Comparison tools criticized for lack of transparency


Hotels, electronic devices, insurances and cars – almost everything can be compared online these days. But as contradictive as it may sound; a study on behalf of the EU Commission shows problems regarding transparency.

The recent study, which was conducted by Ipsos, London Economics and Deloitte on behalf of the EU Commission, have investigated comparison tools available to European consumers. 1 042 websites and apps are included in the study, out of which 84% were provided by private entrepreneurs.

Comparison platforms and apps are popular among European consumers. 74% use such services on a regular basis, and 40% use them at least once a month. Comparison tools that appear on top of the list at search engines are more likely to be successful than others. Another crucial factor is the possibility to compare prices. For 79% of consumers using comparison tools, the price comparison aspect is the most important.

A lot is hidden from the consumers

Less than half of all examined comparison platforms share information regarding ...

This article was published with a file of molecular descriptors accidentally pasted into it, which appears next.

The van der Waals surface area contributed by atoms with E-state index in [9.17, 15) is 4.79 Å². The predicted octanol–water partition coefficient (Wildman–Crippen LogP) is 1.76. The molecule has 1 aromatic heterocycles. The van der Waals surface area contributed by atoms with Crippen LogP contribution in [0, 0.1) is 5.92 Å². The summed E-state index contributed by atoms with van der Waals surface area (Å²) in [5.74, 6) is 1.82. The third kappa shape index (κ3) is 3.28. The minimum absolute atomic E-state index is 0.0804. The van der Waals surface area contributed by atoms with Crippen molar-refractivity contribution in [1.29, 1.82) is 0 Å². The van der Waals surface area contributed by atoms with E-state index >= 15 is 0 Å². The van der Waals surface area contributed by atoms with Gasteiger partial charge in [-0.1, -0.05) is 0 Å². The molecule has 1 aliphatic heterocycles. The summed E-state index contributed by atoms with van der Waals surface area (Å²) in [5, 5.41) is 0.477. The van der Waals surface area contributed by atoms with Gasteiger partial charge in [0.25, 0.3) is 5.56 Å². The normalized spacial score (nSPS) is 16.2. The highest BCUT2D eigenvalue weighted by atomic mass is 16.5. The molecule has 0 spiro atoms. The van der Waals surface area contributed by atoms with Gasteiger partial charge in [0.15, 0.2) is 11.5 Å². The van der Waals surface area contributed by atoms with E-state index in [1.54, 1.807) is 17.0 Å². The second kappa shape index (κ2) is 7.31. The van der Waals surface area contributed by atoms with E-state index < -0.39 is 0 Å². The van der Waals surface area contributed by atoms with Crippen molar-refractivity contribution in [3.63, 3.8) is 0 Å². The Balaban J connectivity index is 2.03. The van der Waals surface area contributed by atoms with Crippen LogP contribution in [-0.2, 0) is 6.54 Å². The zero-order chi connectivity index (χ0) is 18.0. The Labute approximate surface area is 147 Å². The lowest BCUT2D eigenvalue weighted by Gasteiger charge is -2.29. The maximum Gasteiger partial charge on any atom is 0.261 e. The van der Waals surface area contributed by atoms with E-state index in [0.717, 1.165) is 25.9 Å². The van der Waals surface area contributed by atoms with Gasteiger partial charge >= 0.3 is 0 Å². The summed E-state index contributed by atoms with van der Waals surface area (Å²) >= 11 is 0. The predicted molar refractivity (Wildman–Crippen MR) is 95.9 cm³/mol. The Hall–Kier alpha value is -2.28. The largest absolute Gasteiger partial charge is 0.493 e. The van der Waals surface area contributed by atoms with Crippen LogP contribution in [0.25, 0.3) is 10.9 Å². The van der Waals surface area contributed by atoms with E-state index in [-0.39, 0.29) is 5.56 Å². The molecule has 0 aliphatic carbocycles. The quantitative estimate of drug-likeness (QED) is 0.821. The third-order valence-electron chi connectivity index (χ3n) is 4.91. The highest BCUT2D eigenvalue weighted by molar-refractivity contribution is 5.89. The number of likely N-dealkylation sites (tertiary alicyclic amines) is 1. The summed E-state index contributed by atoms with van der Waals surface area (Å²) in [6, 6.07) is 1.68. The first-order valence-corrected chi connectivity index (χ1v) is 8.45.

• ... the mechanism behind their product rankings
  • ... the sources of their data and how often it is updated
  • ... if or what kind of partnerships they have with companies and
  • ... how they are financed.

Furthermore, only 11% of the comparison tools give contact details and 34% state whether they have a complaint handling procedure or to whom consumers with complaints can turn to.

This lack of transparency is a huge deficit in terms of consumer protection. The authors of the study appeal to improve the enforcement of existing EU regulations, like Directive 2005/29/EEC regarding unfair commercial practices or the Consumer Rights Directive, to comparison platforms and apps.